Psalm 119:101
I have refrained my feet from every evil way, that I might keep your word.
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EXPOSITORY (ENGLISH BIBLE)
Psalm 119:101-102. I have refrained, &c., from every evil way — Every way which either is evil, or leads to evil; sin, and the temptations or occasions of sin; that I might keep thy word — Not for any worldly or carnal reasons, as some men abstain from divers sins for their credit or advantage: but out of pure respect to thy word; for thou hast taught me — Namely, by thy blessed Spirit illuminating my mind, and working in my heart, which other teachers cannot do.119:97-104 What we love, we love to think of. All true wisdom is from God. A good man carries his Bible with him, if not in his hands, yet in his head and in his heart. By meditation on God's testimonies we understand more than our teachers, when we understand our own hearts. The written word is a more sure guide to heaven, than all the fathers, the teachers, and ancients of the church. We cannot, with any comfort or boldness, attend God in holy duties, while under guilt, or in any by-way. It was Divine grace in his heart, that enabled the psalmist to receive these instructions. The soul has its tastes as well as the body. Our relish for the word of God will be greatest, when that for the world and the flesh is least. The way of sin is a wrong way; and the more understanding we get by the precepts of God, the more rooted will be our hatred of sin; and the more ready we are in the Scriptures, the better furnished we are with answers to temptation.I have refrained my feet from every evil way - I have walked in the path which thy law marks out. I have avoided the way of wickedness, and have not yielded to the seductions of a sinful life.

That I might keep thy word - I have avoided all those allurements which would turn me from obedience, and which would prevent a right observance of thy commands. This indicates a purpose and a desire to keep the law of God, and shows the method which he adopted in order to do this. That method was to guard against everything which would turn him from obedience; it was, to make obedience to the law of God the great aim of the life.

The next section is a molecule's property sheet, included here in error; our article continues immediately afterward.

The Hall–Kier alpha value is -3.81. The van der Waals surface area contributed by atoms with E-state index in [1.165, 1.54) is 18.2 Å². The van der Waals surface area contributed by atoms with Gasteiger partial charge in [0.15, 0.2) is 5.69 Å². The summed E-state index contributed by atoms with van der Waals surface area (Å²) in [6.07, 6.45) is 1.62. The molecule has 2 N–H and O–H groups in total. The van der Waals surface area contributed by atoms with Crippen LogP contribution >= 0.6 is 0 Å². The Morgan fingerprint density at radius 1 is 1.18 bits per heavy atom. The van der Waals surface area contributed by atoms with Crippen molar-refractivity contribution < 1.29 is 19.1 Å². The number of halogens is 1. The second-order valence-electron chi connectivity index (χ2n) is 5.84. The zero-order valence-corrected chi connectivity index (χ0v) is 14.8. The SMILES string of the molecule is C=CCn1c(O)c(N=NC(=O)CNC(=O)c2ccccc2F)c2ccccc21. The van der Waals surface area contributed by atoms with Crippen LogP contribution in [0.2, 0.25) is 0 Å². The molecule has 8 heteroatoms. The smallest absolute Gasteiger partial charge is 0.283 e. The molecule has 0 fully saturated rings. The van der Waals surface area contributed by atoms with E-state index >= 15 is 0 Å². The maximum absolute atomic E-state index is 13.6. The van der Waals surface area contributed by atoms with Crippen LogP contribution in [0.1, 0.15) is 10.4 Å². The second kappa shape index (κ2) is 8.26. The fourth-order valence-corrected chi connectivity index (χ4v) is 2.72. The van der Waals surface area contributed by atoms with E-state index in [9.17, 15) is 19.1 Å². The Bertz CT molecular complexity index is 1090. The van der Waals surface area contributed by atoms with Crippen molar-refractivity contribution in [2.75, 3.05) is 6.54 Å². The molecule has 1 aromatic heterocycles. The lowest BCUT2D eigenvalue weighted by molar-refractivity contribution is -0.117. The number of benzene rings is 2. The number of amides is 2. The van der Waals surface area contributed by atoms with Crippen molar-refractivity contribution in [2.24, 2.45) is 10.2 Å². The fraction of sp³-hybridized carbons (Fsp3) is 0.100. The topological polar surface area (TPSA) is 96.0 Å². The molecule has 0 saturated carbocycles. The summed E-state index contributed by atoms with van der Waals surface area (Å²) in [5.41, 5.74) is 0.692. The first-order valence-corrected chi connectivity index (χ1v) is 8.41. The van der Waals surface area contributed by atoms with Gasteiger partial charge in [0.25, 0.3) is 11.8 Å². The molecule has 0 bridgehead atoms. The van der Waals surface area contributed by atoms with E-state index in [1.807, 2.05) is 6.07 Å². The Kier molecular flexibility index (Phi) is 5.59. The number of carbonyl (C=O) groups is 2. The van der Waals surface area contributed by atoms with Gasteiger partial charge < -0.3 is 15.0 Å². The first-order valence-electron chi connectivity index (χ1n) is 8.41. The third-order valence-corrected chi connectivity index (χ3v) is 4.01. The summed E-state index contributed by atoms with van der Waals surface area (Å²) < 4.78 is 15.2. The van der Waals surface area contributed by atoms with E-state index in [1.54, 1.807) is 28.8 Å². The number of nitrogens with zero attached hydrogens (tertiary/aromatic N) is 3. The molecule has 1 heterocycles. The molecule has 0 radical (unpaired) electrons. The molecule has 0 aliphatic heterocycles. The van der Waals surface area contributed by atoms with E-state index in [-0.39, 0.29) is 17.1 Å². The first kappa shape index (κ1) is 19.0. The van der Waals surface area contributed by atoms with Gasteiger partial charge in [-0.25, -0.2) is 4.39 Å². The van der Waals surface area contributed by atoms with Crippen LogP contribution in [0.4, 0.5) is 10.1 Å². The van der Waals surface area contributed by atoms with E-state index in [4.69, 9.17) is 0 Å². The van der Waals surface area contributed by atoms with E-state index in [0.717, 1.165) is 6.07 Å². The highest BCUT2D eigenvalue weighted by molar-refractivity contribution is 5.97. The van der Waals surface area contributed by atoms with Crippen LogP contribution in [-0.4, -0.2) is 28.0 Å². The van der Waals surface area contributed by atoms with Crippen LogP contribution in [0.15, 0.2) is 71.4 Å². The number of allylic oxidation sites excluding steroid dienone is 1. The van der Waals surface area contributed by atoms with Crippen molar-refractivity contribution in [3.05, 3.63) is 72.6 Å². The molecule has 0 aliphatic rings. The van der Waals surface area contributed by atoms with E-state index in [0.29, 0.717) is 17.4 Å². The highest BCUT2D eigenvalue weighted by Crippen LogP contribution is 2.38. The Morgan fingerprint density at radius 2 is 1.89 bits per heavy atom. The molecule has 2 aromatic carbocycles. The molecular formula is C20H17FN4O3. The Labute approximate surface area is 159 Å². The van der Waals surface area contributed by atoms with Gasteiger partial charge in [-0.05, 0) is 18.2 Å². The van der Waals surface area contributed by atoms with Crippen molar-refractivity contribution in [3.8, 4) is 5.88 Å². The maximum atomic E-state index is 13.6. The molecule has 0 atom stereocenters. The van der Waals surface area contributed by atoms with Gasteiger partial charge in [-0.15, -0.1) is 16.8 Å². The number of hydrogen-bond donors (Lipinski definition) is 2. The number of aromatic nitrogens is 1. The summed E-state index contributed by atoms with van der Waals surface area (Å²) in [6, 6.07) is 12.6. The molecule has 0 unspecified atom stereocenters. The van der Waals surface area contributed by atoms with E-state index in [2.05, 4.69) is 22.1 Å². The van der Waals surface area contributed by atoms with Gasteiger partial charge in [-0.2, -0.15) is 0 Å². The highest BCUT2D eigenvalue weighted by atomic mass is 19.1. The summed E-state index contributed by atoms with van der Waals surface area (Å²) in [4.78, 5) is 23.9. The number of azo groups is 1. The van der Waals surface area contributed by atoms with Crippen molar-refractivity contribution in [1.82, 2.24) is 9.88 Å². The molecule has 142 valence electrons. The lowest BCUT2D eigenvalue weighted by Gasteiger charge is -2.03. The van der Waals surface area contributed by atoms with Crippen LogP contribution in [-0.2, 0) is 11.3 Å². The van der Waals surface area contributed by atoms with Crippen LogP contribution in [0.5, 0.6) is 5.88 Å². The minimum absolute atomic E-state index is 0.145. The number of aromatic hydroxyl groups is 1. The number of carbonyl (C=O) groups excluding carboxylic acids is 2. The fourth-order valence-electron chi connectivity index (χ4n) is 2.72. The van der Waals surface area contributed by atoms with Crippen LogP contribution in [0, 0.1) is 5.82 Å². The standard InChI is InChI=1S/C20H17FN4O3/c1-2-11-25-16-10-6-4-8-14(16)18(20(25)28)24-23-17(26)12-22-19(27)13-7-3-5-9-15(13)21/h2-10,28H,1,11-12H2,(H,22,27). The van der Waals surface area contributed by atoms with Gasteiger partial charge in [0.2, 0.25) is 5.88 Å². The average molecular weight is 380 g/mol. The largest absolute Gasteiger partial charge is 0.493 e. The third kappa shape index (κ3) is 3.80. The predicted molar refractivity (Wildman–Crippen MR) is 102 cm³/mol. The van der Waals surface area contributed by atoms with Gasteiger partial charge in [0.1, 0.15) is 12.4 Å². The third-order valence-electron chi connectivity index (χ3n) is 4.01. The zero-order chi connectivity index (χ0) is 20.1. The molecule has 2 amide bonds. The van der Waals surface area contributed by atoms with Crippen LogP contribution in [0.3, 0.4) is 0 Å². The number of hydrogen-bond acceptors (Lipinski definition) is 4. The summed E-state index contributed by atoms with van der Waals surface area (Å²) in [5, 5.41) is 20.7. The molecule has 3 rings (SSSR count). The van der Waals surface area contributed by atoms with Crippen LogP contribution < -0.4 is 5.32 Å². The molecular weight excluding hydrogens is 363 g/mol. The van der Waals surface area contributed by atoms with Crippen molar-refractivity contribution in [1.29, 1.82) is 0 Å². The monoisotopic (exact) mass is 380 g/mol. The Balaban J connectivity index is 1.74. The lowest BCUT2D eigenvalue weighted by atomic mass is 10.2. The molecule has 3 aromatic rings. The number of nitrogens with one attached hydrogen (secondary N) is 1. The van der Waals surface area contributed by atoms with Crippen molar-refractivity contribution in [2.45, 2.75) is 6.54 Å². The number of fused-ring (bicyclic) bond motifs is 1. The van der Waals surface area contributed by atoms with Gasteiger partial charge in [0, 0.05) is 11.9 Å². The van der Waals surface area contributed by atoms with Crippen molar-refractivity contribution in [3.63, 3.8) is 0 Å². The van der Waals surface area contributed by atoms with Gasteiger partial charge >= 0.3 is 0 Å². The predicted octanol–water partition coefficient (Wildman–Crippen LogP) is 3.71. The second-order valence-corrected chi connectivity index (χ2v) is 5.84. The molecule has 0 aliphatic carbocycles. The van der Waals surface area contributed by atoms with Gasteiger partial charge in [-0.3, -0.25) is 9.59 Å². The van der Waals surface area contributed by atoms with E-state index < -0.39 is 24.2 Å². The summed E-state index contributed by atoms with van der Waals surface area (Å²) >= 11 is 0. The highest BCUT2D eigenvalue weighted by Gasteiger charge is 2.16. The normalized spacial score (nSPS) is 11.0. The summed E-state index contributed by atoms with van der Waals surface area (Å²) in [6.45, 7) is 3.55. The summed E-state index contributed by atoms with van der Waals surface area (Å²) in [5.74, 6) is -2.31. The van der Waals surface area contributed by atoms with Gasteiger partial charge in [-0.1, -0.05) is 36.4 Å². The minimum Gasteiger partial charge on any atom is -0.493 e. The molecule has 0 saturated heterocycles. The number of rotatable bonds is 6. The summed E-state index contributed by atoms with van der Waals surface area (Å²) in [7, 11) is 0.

101-104. Avoidance of sinful courses is both the effect and means of increasing in divine knowledge (compare Ps 19:10).Ver. 101. Evil way; or, way of evil; which either is evil, or leads to it; sin, and the temptations or occasions of sin.

That, I might keep thy word; I did this not for any carnal reasons, as some men abstain from divers sins for their credit or advantage, but out of pure respect to thy word. I have refrained my feet from every evil way,.... Of error or immorality, forbidden and condemned by the word of God; every way that is evil in itself, or leads to evil, and in which evil men walk; and though there may be many snares and temptations to walk in such a way, yet a good man cannot allow himself to walk therein, as others do; he has not so learned the word of God; he is under the influence of divine grace, and withholds himself from it; he abstains from all appearance of evil, and lays a restraint, as upon his mouth and lips, so upon his feet, or guards his walk and conversation. This shows, that as David had an affection for the word of God, and made great proficiency in knowledge by it; so it had an influence on his life and conversation, and his knowledge appeared to be not merely speculative, but practical: his end, in laying such a restraint upon his feet, was not out of vain glory, and to gain popular applause nor through fear of losing his credit among men, nor of the wrath of God; but out of love to God, and to his word, as follows: